Cherche Midi is owned by Keith McNally, Shane McBride and Daniel Parilla. Daniel and Shane are co-Executive chefs at Cherche Midi. Shane is also an Executive chef at Balthazar. Cherche Midi’s sister restaurants are Balthazar, Lucky Strike, Morandi, Minetta Tavern, Schiller’s Liquor Bar, and Pastis.
The Cherche Midi Bistro
Cherche Midi is located at the corner of Houston and Bowery. Trucks, traffic, noise, construction, ugliness and vulgarity. Walking through the doors of Cherche Midi was like being transported back in time and space to Paris. The time machine was not a 1920’s Peugeot as in Midnight in Paris, and we did not see Hemingway, Fitzgerald, Picasso, or Stein, but we did feel dislocated from Houston and Bowery in 2016.
We were promptly and cheerfully greeted by the host and shown our table in the corner. We had a lovely view of the restaurant. The staff was pleasant and professional. They were attentive but not cloying or overly friendly. The pacing of the meal was spot on.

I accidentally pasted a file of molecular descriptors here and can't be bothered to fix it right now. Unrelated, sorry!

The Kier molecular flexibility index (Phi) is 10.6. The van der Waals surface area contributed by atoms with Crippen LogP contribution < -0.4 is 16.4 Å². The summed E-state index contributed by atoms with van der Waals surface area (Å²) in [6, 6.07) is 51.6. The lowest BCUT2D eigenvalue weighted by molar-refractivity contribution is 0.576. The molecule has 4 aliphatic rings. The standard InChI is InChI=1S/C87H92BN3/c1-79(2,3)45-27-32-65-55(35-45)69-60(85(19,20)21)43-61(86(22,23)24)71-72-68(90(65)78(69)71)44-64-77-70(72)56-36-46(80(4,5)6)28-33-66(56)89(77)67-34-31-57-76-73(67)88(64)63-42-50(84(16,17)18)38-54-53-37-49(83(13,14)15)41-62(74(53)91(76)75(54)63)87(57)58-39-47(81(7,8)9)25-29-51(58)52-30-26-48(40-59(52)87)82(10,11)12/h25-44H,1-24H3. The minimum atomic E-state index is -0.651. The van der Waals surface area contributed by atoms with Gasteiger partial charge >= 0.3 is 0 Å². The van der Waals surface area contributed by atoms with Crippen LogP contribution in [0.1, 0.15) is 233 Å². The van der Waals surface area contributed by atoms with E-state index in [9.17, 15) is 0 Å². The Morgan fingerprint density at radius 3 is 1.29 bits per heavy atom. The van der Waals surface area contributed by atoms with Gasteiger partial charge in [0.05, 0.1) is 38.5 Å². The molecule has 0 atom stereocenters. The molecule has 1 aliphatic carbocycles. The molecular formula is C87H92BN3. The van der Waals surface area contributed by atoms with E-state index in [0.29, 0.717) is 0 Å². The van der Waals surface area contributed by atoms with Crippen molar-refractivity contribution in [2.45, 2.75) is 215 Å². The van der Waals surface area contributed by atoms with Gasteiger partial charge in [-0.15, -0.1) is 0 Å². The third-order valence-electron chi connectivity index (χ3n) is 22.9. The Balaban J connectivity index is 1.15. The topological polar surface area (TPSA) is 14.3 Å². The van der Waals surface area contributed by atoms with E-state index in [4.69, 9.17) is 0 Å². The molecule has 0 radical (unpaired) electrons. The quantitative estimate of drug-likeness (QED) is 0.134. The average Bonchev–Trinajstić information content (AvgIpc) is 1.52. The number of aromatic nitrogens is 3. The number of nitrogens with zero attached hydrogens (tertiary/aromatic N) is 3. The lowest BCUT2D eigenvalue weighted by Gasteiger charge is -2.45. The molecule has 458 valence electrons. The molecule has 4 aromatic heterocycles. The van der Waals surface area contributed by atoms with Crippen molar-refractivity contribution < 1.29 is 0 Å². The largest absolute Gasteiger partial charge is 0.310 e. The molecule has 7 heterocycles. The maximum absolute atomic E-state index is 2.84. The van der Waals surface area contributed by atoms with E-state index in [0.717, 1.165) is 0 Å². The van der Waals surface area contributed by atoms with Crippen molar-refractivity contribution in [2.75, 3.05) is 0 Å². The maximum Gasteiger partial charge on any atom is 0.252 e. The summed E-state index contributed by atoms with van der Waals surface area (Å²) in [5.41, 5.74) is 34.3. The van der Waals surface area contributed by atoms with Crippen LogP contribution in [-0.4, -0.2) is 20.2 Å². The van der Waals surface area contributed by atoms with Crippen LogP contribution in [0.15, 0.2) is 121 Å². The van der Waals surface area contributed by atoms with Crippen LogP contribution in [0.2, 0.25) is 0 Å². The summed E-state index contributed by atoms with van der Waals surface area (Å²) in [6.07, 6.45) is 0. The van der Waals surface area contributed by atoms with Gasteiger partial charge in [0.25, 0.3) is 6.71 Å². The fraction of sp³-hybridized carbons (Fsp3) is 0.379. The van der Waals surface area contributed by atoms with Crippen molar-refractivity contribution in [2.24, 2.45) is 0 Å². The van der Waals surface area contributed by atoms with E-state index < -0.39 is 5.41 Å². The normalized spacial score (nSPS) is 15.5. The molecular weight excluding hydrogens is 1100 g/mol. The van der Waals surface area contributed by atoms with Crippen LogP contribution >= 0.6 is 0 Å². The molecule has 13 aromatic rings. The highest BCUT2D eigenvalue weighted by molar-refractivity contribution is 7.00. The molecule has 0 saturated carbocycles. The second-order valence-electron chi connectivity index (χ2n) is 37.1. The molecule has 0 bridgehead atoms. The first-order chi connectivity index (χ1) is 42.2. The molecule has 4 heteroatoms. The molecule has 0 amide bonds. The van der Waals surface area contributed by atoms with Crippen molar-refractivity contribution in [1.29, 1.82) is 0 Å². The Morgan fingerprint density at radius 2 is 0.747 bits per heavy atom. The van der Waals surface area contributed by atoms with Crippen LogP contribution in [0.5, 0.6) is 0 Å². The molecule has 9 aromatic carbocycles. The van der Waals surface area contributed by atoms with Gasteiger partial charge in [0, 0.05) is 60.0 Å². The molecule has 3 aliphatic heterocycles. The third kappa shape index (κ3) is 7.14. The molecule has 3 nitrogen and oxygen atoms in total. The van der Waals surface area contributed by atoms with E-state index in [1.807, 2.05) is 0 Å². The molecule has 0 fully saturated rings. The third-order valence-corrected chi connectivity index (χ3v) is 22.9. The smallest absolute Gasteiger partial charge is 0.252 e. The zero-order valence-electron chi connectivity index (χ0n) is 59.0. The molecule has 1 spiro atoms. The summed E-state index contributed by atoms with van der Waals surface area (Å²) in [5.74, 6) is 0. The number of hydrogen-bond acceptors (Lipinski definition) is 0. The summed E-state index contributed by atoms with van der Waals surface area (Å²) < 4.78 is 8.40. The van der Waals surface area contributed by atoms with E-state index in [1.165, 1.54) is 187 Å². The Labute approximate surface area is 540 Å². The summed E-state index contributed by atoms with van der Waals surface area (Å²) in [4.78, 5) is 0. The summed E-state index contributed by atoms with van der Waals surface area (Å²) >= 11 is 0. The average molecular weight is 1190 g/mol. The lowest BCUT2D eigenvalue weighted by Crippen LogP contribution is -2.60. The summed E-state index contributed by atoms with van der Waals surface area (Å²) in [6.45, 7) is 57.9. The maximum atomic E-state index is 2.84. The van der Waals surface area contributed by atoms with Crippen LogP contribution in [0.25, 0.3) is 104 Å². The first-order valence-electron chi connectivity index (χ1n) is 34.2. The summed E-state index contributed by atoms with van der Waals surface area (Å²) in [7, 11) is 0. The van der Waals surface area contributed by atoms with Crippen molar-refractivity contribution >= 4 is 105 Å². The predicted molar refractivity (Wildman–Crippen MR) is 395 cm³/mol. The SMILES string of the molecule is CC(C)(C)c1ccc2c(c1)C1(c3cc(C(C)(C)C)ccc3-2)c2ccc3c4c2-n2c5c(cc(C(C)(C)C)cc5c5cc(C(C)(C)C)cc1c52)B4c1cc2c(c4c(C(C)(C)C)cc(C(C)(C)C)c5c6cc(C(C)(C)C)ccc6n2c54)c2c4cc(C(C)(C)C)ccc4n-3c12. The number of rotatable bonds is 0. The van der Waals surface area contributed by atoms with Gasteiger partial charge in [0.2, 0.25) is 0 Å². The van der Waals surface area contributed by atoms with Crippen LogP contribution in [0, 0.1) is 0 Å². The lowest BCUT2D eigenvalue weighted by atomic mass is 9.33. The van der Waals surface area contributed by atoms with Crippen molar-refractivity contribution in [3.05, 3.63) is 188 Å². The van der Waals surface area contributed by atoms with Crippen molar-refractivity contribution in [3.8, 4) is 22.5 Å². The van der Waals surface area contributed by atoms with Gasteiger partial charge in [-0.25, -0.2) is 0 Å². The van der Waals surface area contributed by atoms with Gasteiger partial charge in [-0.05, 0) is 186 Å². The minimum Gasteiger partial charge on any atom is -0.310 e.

The table cloth was pink over a white drape. Our server brings a basket baked bread from Balthazar and small cups of salt and butter. Next to the bread is a brown pottery water pitcher. Behind us in a white wood cabinet is an old blue pottery vase holding white lilies. Although Cherche Midi is a new restaurant, it felt authentic and organic; it did not feel designed.
We have not had good bread at most bistros in New York based upon the criteria established by Professor Steve Kaplan. Most bistros source their bread from various bakeries around the Manhattan area. Most of the bread has been without distinction or character and would be challenged by Wonder bread in a baking contest.
Here are Kaplan’s notes on Balthazar’s bread:
The “very seductive” Parisian look of the Balthazar baguette elicited pangs of nostalgia in the professor for Paris, and, with its “golden-orange top” and “browner orange sides,” ended up in a first-place tie with Almondine in the appearance category. Taste was another story: “It’s insipid. It lacks sapidity. The taste is flat, disappointing, starchy.”